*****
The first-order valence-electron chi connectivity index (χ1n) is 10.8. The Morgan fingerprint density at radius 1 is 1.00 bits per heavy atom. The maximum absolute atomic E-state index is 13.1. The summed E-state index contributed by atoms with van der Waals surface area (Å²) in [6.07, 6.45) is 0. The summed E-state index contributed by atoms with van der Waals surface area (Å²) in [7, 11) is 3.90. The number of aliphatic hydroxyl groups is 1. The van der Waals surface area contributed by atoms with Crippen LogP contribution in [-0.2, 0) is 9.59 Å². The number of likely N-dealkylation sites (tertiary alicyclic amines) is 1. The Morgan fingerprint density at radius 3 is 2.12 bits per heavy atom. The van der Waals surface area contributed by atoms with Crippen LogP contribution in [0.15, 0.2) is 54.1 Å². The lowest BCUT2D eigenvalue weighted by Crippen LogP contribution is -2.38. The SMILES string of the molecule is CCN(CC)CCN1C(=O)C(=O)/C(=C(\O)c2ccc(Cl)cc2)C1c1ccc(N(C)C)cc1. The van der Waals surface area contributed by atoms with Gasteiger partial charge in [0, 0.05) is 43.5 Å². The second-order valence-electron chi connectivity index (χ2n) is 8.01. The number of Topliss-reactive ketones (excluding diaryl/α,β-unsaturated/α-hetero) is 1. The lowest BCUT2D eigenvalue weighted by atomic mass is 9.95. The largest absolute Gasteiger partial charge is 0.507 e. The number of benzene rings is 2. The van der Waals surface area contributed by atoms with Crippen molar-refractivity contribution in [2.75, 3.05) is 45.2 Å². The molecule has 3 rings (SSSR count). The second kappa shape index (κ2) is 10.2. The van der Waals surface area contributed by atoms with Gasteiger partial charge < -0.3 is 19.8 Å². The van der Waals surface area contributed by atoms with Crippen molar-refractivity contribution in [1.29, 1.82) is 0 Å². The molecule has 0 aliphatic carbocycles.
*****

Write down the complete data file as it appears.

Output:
The first-order valence-electron chi connectivity index (χ1n) is 10.8. The Morgan fingerprint density at radius 1 is 1.00 bits per heavy atom. The maximum absolute atomic E-state index is 13.1. The summed E-state index contributed by atoms with van der Waals surface area (Å²) in [6.07, 6.45) is 0. The summed E-state index contributed by atoms with van der Waals surface area (Å²) in [7, 11) is 3.90. The number of aliphatic hydroxyl groups is 1. The van der Waals surface area contributed by atoms with Crippen LogP contribution in [-0.2, 0) is 9.59 Å². The number of likely N-dealkylation sites (tertiary alicyclic amines) is 1. The Morgan fingerprint density at radius 3 is 2.12 bits per heavy atom. The van der Waals surface area contributed by atoms with Crippen LogP contribution in [0.15, 0.2) is 54.1 Å². The lowest BCUT2D eigenvalue weighted by Crippen LogP contribution is -2.38. The SMILES string of the molecule is CCN(CC)CCN1C(=O)C(=O)/C(=C(\O)c2ccc(Cl)cc2)C1c1ccc(N(C)C)cc1. The van der Waals surface area contributed by atoms with Gasteiger partial charge in [0, 0.05) is 43.5 Å². The second-order valence-electron chi connectivity index (χ2n) is 8.01. The number of Topliss-reactive ketones (excluding diaryl/α,β-unsaturated/α-hetero) is 1. The lowest BCUT2D eigenvalue weighted by atomic mass is 9.95. The largest absolute Gasteiger partial charge is 0.507 e. The number of benzene rings is 2. The van der Waals surface area contributed by atoms with Crippen molar-refractivity contribution in [2.75, 3.05) is 45.2 Å². The molecule has 3 rings (SSSR count). The second kappa shape index (κ2) is 10.2. The van der Waals surface area contributed by atoms with Gasteiger partial charge < -0.3 is 19.8 Å². The van der Waals surface area contributed by atoms with Crippen molar-refractivity contribution in [1.29, 1.82) is 0 Å². The molecule has 0 aliphatic carbocycles.